“I don’t know what this is. Is it war here? Well, I suppose we’re on the front line. I wonder if Ukraine did this..?”

    We have seen something similar in Belgorod, earlier this month. Another blaze at another Russian fuel depot near the border. Russia claimed Ukrainian helicopter gunships had opened fire. Kyiv wouldn’t confirm it.

    But one thing is clear. Despite President Putin’s claims that he sent his troops into Ukraine to bring Russians security, there is little sign of that.

  11. UK bans export of spy equipment to Russia

    Electronic equipment which could be used to intercept communications and spy on Ukrainians is the latest category of products to be banned by the UK for export to Russia.

    The Department for International Trade also announced the UK would remove tariffs and quotes on products from Ukraine, responding to a request from President Volodymyr Zelensky to support the country's economy as it defends itself from invasion.

    The decision would affect key Ukrainian exports such as barley, honey, tinned tomatoes and poultry, the UK said.

    Tariffs will be lifted for 12 months initially, but could be extended.

    As well as equipment used to intercept and monitor communications, the UK has previously banned the export of luxury goods, aviation and space equipment, oil refining items and advanced technologies such as quantum computing.

  12. Facing the full might of the Russian army on the Donbas front line

    Jonathan Beale

    Defence correspondent, reporting from Donbas

    Lieutenant Denys Gordeev

    Lieutenant Denys Gordeev is used to war, but not like this. "It's become much harder," he says. "We have bomb attacks, rocket attacks every day, all the time, every hour."

    Though he has spent eight years battling Russian-backed separatists in the Donbas, now he and his men are facing the full might of the Russian army.

    After its retreat from Kyiv three weeks ago, Russia has refocused its military efforts in Eastern Ukraine - with its goal of taking the whole of the Donbas region. It has redeployed many of its units to the east. Western officials estimate that Russia now has about 76 Battalion Tactical Groups in the region - each of which has about 800 men.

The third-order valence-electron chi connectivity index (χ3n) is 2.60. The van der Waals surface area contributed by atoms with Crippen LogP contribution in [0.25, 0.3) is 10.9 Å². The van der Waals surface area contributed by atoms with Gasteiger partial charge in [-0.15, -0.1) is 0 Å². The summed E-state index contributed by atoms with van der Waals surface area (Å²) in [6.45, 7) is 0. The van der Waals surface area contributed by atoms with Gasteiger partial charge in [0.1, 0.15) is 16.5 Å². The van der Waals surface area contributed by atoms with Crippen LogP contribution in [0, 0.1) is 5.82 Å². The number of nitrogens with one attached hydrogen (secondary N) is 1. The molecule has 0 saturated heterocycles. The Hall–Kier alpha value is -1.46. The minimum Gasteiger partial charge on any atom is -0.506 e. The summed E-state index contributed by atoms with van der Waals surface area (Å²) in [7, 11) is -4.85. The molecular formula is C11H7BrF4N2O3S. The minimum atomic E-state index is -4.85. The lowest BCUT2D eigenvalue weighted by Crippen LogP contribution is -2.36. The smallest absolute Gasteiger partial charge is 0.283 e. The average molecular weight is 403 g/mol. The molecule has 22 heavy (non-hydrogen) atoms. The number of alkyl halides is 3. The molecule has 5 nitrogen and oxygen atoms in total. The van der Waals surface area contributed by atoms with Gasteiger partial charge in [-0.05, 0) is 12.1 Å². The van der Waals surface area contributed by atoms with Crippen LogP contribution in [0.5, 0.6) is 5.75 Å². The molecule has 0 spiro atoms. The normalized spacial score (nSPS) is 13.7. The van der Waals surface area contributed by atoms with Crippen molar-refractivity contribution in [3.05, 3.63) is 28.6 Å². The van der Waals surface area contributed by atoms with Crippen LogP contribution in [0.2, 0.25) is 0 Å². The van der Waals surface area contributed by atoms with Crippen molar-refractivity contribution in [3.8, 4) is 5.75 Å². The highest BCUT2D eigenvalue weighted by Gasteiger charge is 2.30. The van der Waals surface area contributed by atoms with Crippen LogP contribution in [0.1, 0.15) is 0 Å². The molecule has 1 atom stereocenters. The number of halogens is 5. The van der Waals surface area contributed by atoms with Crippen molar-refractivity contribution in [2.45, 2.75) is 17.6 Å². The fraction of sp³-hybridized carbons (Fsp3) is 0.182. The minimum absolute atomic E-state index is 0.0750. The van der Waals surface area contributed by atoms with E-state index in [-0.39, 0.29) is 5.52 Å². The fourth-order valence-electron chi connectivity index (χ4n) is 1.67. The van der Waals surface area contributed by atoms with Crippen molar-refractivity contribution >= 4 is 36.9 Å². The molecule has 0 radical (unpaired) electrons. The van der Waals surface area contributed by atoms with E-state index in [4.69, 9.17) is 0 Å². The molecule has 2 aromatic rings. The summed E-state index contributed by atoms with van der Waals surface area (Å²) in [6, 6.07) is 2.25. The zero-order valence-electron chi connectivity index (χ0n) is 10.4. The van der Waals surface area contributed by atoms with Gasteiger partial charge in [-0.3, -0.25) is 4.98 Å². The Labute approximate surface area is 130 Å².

They also say there's some evidence Russia's been addressing some of its early mistakes, helped by the fact they're now fighting on fewer fronts, and under a unified command.

    Map showing the eastern front of the Ukraine war

    The result is that Ukrainian forces are struggling to hold a 300-mile front in the Donbas. They've already lost ground to the Russians and are likely to lose more in the days ahead. Russian forces have been conducting probing attacks to find weak points in Ukraine's defences.

    For now the invading army is mostly using its artillery and rockets to grind down Ukraine's defences. Some military analysts expect a major assault is still to come.

    And Ukrainian forces, including Lt Gordeev and his unit, appear to be holding the line, although Western experts say they are already outnumbered three to one.

    Read the full report here.

  13. Russians have seized Kherson council building, city's mayor says

    Kherson banner

    Now some news from Kherson, the only major city that Russian forces have taken and continued to occupy.

    Its Ukrainian mayor, Ihor Kolykhayev, has reported on Facebook that Russian armed men took control of the city council building on Monday.

    Although Kherson has been under Russian occupation since early March, the city council had still been functioning under Ukrainian control.

    Kolykhayev said the Russian military took away the keys to the building and exchanged the security guards for guards of their own.

    He said he left the building at 19.45 local time.

    Pravda, a Ukrainian news outlet, reported that from 26 April, Kherson city council would not be functioning.